Public lands are held and managed by the government. Public lands in the United States are managed by a variety of agencies. Under the Department of the Interior, this includes the Bureau of Land Management (BLM), the United States National Park Service, Bureau of Reclamation, and the Fish and Wildlife Service. Lands are also managed by the United States Forest Service under the Department of Agriculture (USDA), the National Oceanic and Atmospheric Administration (NOAA) and the United States Department of Defense, which includes the U.S. Army Corps of Engineers.
This page covers the most requested resources from the BLM, U.S. Forest Service, and U.S. National Park Service. For more information on NOAA, visit the Nautical & Aeronautical Charts tab of this guide.
The Maps Unit has a large selection of BLM Surface Management Maps as well as a limited selection of United States Forest Service maps.
The U.S. Forest Service’s Forest Visitor Maps, Wilderness Maps, and Motor Vehicle Use Maps are available in the Maps Unit and Government Documents section of the library. Check the library catalog for location and availability of U.S. Forest Service maps.
Print maps held by the Maps Unit are accessible by request during Special Collections hours. The online tools listed on this page may be used to determine the map(s) needed prior to scheduling a visit.
The Bureau of Land Management (BLM) administers to nearly 250 million acres of public lands, most of which are located in the western states: Alaska, Arizona, California, Colorado, Idaho, Montana, Nevada, New Mexico, Oregon, Utah, Washington and Wyoming.
As such, the BLM produces maps and data, primarily of the western states, that are useful to researchers, archaeologists, and geologists, as well as hunters, target shooters, recreationists, and individuals seeking to file mining claims or conduct business on public lands.
BLM Surface Management Maps
Surface Management Maps reflect Federal and State ownership information as well as geographic, topographic, township and range, and roadway information. The map scale is 1:100,000. A variation of the Surface Management Map, titled the Surface and Mineral Management Map, depicts the location and nature of federally owned mineral rights. Not all maps are available in both editions.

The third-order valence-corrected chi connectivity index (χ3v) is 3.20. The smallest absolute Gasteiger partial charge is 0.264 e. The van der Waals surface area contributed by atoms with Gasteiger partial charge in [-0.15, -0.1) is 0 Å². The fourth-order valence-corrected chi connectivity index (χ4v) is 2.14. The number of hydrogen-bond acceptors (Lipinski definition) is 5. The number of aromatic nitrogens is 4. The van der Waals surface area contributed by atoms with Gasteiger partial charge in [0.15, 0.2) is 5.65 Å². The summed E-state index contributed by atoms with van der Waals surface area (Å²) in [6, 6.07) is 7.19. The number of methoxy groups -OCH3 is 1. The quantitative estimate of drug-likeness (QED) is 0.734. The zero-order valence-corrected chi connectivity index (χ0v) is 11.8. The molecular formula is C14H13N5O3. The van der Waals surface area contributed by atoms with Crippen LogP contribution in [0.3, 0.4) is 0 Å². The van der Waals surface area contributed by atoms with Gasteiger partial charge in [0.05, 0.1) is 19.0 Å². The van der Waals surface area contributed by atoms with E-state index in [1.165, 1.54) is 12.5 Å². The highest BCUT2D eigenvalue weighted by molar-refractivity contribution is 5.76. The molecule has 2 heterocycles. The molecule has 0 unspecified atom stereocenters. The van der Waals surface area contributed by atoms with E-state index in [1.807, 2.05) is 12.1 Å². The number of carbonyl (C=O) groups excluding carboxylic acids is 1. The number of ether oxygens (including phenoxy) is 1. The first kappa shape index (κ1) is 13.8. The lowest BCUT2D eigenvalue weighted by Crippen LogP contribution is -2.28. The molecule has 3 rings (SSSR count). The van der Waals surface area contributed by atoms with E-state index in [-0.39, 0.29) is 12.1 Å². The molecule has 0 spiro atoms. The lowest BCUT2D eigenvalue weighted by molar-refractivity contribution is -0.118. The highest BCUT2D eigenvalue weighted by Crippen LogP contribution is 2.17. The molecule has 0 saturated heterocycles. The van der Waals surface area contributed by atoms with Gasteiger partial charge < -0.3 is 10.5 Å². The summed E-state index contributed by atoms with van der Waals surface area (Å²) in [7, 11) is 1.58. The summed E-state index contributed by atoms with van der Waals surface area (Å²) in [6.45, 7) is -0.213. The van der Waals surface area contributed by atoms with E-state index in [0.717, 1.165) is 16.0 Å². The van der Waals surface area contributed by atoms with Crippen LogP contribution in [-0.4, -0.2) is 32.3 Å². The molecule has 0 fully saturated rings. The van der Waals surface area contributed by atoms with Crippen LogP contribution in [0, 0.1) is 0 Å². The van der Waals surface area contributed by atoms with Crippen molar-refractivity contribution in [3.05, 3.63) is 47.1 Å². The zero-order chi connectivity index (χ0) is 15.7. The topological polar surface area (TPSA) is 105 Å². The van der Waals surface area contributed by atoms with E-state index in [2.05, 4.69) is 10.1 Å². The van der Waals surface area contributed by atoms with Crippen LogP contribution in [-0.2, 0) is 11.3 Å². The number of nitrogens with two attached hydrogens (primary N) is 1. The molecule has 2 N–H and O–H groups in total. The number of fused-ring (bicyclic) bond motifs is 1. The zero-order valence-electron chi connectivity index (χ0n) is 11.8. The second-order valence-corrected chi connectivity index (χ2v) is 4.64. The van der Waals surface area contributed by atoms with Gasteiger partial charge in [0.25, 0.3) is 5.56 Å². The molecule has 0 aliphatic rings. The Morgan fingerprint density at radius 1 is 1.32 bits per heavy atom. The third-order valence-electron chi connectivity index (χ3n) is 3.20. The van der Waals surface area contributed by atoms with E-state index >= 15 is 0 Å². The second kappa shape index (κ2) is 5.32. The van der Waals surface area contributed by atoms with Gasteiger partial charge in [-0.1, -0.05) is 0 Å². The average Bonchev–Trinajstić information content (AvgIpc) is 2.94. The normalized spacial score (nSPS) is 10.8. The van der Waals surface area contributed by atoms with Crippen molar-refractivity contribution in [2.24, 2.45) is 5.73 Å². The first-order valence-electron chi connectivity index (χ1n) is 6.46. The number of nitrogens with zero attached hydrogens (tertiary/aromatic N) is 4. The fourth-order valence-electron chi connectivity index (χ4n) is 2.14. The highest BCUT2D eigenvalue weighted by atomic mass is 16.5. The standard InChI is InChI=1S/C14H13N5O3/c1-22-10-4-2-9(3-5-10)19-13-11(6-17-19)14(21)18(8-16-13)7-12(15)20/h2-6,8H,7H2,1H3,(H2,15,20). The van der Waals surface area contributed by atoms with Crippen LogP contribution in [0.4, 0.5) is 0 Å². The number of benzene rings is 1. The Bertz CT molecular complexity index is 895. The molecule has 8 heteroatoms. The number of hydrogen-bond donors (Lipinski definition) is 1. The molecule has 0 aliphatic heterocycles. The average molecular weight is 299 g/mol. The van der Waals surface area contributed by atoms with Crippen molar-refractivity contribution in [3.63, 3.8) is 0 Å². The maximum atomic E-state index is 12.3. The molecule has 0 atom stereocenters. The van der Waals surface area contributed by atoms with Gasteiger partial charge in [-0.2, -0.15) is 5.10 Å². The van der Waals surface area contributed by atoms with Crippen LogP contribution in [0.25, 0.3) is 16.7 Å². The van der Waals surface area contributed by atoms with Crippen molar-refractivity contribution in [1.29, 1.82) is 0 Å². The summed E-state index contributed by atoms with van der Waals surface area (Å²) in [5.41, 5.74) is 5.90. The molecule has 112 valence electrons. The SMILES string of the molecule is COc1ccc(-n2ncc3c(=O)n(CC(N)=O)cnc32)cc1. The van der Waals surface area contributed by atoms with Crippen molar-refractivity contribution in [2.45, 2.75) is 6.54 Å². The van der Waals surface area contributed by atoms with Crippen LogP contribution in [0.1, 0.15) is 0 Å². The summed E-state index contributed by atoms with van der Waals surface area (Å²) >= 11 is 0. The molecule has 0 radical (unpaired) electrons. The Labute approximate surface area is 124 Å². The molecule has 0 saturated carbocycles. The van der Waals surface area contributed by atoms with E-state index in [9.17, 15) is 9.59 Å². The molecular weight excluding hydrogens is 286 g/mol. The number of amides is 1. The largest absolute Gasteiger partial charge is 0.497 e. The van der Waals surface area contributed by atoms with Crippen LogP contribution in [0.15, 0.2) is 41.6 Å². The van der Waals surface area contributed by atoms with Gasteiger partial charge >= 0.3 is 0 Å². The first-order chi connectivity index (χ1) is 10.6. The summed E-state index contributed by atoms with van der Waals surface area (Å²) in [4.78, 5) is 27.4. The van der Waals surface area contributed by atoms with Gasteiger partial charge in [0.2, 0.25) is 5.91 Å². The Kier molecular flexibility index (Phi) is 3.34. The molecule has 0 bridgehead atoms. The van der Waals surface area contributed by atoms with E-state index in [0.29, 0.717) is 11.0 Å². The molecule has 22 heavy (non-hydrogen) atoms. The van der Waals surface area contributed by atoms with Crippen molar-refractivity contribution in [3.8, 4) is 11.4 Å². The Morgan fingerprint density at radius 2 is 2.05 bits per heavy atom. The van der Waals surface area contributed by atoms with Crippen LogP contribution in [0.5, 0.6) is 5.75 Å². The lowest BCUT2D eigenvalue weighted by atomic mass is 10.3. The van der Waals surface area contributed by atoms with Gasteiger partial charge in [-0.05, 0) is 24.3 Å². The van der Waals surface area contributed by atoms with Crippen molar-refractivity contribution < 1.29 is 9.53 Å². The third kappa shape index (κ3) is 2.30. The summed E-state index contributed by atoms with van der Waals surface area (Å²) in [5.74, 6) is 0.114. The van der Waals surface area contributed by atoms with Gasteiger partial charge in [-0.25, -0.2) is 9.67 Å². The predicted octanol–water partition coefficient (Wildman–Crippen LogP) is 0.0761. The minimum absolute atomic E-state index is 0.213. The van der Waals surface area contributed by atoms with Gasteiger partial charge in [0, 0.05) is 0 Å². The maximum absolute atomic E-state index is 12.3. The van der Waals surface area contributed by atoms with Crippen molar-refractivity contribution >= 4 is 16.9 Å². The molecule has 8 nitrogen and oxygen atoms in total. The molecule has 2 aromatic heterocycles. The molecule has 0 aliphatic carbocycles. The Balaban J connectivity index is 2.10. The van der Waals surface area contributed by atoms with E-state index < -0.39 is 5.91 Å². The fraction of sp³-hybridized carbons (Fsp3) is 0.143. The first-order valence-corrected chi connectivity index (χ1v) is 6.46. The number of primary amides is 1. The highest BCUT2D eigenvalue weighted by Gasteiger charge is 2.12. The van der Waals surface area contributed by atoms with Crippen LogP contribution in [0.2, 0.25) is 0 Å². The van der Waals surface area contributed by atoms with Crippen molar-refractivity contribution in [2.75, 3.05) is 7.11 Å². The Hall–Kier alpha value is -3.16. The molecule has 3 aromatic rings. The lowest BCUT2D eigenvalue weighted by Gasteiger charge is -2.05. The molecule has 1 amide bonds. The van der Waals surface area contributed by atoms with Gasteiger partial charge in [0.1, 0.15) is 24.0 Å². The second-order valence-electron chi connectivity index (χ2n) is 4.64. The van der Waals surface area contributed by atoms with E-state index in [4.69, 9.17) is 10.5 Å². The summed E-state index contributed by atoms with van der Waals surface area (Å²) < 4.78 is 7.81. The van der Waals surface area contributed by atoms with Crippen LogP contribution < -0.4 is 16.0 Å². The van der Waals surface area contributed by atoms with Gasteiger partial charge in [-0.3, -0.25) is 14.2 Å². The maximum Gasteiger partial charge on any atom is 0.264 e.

Surface Management Maps are primarily available in print. Print maps are available for viewing in the Maps Unit. However, there are a few online resources that may be of interest.
An agency of the U.S. Department of Agriculture (USDA), the U.S. Forest Service manages and protects nearly 200 million acres, including 154 national forests and 20 grasslands in 44 states and Puerto Rico.
Forest Visitor Maps, National Forest Atlas, Wilderness Maps and Motor Vehicle Use Maps are available in print. These maps contain general information about visiting National Forests, such as recreational sites, trails, campgrounds, public information sites and attractions in the forest. As topographic maps, Wilderness Maps are useful to hikers as well as researchers. The scale of these maps is generally 1 inch per mile or 1:63,360-scale.
Print collections of Forest Visitor Maps, Wilderness Maps, and Motor Vehicle Use Maps are available in the Maps Unit and Government Documents section of the library. Check the library catalog for location and availability.
Available online are FSTopo maps and Motor Vehicle Use Maps. Motor Vehicle Use Maps show those roads, trails, and areas designated for motor vehicle use on lands managed by the U.S. Forest Service. FSTopo is the Forest Service series of topographic maps of Forest Service lands. Some Visitor Maps can be found online by visiting that forest’s webpage and clicking “Maps & Publications” in the left menu.
The National Park Service administers more than 84 million acres in 407 areas. Sites include national parks, national monuments, battlefields, military parks, historical parks, historic sites, lakeshores, seashores, recreation areas, scenic rivers and trails, and the White House.